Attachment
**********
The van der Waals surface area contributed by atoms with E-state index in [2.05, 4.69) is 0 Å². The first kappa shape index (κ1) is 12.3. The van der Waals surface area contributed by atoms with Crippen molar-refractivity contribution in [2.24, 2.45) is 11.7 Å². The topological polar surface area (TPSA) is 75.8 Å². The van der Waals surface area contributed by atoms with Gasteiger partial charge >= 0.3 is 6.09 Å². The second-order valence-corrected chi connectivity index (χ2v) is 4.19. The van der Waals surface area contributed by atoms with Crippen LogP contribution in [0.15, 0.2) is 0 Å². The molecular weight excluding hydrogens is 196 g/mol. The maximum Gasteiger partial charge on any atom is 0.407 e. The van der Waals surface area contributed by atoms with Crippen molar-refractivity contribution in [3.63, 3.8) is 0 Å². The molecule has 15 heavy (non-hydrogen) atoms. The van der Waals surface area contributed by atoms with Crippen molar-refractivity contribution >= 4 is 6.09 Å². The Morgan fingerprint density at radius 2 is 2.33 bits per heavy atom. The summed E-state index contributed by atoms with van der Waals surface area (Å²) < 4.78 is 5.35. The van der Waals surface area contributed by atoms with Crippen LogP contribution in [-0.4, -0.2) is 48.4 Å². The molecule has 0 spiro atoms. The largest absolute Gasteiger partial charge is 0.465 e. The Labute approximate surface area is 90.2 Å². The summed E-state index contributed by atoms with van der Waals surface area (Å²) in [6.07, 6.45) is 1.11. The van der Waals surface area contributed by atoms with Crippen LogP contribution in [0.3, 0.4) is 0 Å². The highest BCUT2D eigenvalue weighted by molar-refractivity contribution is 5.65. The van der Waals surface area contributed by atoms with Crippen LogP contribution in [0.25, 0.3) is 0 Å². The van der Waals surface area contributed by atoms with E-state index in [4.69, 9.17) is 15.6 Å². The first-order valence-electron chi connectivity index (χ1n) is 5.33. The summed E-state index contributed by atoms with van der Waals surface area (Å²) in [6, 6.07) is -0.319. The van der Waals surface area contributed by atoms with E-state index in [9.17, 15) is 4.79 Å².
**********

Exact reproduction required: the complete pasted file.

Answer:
The van der Waals surface area contributed by atoms with E-state index in [2.05, 4.69) is 0 Å². The first kappa shape index (κ1) is 12.3. The van der Waals surface area contributed by atoms with Crippen molar-refractivity contribution in [2.24, 2.45) is 11.7 Å². The topological polar surface area (TPSA) is 75.8 Å². The van der Waals surface area contributed by atoms with Gasteiger partial charge >= 0.3 is 6.09 Å². The second-order valence-corrected chi connectivity index (χ2v) is 4.19. The van der Waals surface area contributed by atoms with Crippen LogP contribution in [0.15, 0.2) is 0 Å². The molecular weight excluding hydrogens is 196 g/mol. The maximum Gasteiger partial charge on any atom is 0.407 e. The van der Waals surface area contributed by atoms with Crippen molar-refractivity contribution in [3.63, 3.8) is 0 Å². The molecule has 15 heavy (non-hydrogen) atoms. The van der Waals surface area contributed by atoms with Crippen molar-refractivity contribution >= 4 is 6.09 Å². The Morgan fingerprint density at radius 2 is 2.33 bits per heavy atom. The summed E-state index contributed by atoms with van der Waals surface area (Å²) < 4.78 is 5.35. The van der Waals surface area contributed by atoms with Crippen LogP contribution in [-0.4, -0.2) is 48.4 Å². The molecule has 0 spiro atoms. The largest absolute Gasteiger partial charge is 0.465 e. The Labute approximate surface area is 90.2 Å². The summed E-state index contributed by atoms with van der Waals surface area (Å²) in [6.07, 6.45) is 1.11. The van der Waals surface area contributed by atoms with Crippen LogP contribution in [0.3, 0.4) is 0 Å². The highest BCUT2D eigenvalue weighted by molar-refractivity contribution is 5.65. The van der Waals surface area contributed by atoms with Crippen LogP contribution in [0.25, 0.3) is 0 Å². The van der Waals surface area contributed by atoms with E-state index in [4.69, 9.17) is 15.6 Å². The first-order valence-electron chi connectivity index (χ1n) is 5.33. The summed E-state index contributed by atoms with van der Waals surface area (Å²) in [6, 6.07) is -0.319. The van der Waals surface area contributed by atoms with E-state index in [9.17, 15) is 4.79 Å².